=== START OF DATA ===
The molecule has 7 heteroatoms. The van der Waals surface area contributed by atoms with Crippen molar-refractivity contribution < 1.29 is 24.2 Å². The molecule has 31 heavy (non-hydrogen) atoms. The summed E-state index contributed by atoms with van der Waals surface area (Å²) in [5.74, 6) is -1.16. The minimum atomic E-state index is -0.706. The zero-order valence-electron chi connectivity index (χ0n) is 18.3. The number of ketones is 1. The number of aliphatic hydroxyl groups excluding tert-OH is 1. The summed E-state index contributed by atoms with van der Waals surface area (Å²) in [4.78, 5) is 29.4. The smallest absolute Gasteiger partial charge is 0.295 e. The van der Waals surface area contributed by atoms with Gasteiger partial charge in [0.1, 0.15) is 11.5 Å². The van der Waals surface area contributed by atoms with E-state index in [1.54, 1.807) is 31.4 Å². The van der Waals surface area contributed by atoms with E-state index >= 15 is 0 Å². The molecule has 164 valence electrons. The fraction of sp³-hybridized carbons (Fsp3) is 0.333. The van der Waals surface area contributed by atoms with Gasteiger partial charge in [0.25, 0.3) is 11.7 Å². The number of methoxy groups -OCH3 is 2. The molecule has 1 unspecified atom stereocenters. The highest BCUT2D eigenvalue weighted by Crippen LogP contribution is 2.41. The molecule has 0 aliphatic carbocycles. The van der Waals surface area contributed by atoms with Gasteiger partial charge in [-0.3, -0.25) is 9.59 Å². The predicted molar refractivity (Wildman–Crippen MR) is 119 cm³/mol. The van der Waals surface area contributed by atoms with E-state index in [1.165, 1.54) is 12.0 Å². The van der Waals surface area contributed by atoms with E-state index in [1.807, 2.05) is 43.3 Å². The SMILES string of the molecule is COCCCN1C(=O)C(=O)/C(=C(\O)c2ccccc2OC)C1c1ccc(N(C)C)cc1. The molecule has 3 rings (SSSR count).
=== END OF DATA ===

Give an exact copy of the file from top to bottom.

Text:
The molecule has 7 heteroatoms. The van der Waals surface area contributed by atoms with Crippen molar-refractivity contribution < 1.29 is 24.2 Å². The molecule has 31 heavy (non-hydrogen) atoms. The summed E-state index contributed by atoms with van der Waals surface area (Å²) in [5.74, 6) is -1.16. The minimum atomic E-state index is -0.706. The zero-order valence-electron chi connectivity index (χ0n) is 18.3. The number of ketones is 1. The number of aliphatic hydroxyl groups excluding tert-OH is 1. The summed E-state index contributed by atoms with van der Waals surface area (Å²) in [4.78, 5) is 29.4. The smallest absolute Gasteiger partial charge is 0.295 e. The van der Waals surface area contributed by atoms with Gasteiger partial charge in [0.1, 0.15) is 11.5 Å². The van der Waals surface area contributed by atoms with E-state index in [1.54, 1.807) is 31.4 Å². The van der Waals surface area contributed by atoms with E-state index >= 15 is 0 Å². The molecule has 164 valence electrons. The fraction of sp³-hybridized carbons (Fsp3) is 0.333. The van der Waals surface area contributed by atoms with Gasteiger partial charge in [0.25, 0.3) is 11.7 Å². The number of methoxy groups -OCH3 is 2. The molecule has 1 unspecified atom stereocenters. The highest BCUT2D eigenvalue weighted by Crippen LogP contribution is 2.41. The molecule has 0 aliphatic carbocycles. The van der Waals surface area contributed by atoms with Gasteiger partial charge in [-0.3, -0.25) is 9.59 Å². The predicted molar refractivity (Wildman–Crippen MR) is 119 cm³/mol. The van der Waals surface area contributed by atoms with E-state index in [1.165, 1.54) is 12.0 Å². The van der Waals surface area contributed by atoms with E-state index in [1.807, 2.05) is 43.3 Å². The SMILES string of the molecule is COCCCN1C(=O)C(=O)/C(=C(\O)c2ccccc2OC)C1c1ccc(N(C)C)cc1. The molecule has 3 rings (SSSR count).